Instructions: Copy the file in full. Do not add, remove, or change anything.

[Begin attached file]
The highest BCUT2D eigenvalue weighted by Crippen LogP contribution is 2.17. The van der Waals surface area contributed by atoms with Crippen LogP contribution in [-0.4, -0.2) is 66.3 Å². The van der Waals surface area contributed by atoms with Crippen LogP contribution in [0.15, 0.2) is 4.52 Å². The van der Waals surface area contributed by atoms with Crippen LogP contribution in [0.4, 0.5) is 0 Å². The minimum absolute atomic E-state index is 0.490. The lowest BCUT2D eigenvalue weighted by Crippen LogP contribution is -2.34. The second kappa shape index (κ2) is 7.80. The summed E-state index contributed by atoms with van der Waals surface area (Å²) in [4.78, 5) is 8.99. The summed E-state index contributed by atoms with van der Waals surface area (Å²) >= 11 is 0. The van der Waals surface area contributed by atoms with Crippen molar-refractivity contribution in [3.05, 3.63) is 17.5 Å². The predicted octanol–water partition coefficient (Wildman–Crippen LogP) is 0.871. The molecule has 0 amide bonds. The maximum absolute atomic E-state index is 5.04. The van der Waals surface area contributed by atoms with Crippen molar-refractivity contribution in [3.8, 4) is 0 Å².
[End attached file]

The highest BCUT2D eigenvalue weighted by Crippen LogP contribution is 2.17. The van der Waals surface area contributed by atoms with Crippen LogP contribution in [-0.4, -0.2) is 66.3 Å². The van der Waals surface area contributed by atoms with Crippen LogP contribution in [0.15, 0.2) is 4.52 Å². The van der Waals surface area contributed by atoms with Crippen LogP contribution in [0.4, 0.5) is 0 Å². The minimum absolute atomic E-state index is 0.490. The lowest BCUT2D eigenvalue weighted by Crippen LogP contribution is -2.34. The second kappa shape index (κ2) is 7.80. The summed E-state index contributed by atoms with van der Waals surface area (Å²) in [4.78, 5) is 8.99. The summed E-state index contributed by atoms with van der Waals surface area (Å²) >= 11 is 0. The van der Waals surface area contributed by atoms with Crippen molar-refractivity contribution in [3.05, 3.63) is 17.5 Å². The predicted octanol–water partition coefficient (Wildman–Crippen LogP) is 0.871. The molecule has 0 amide bonds. The maximum absolute atomic E-state index is 5.04. The van der Waals surface area contributed by atoms with Crippen molar-refractivity contribution in [3.8, 4) is 0 Å².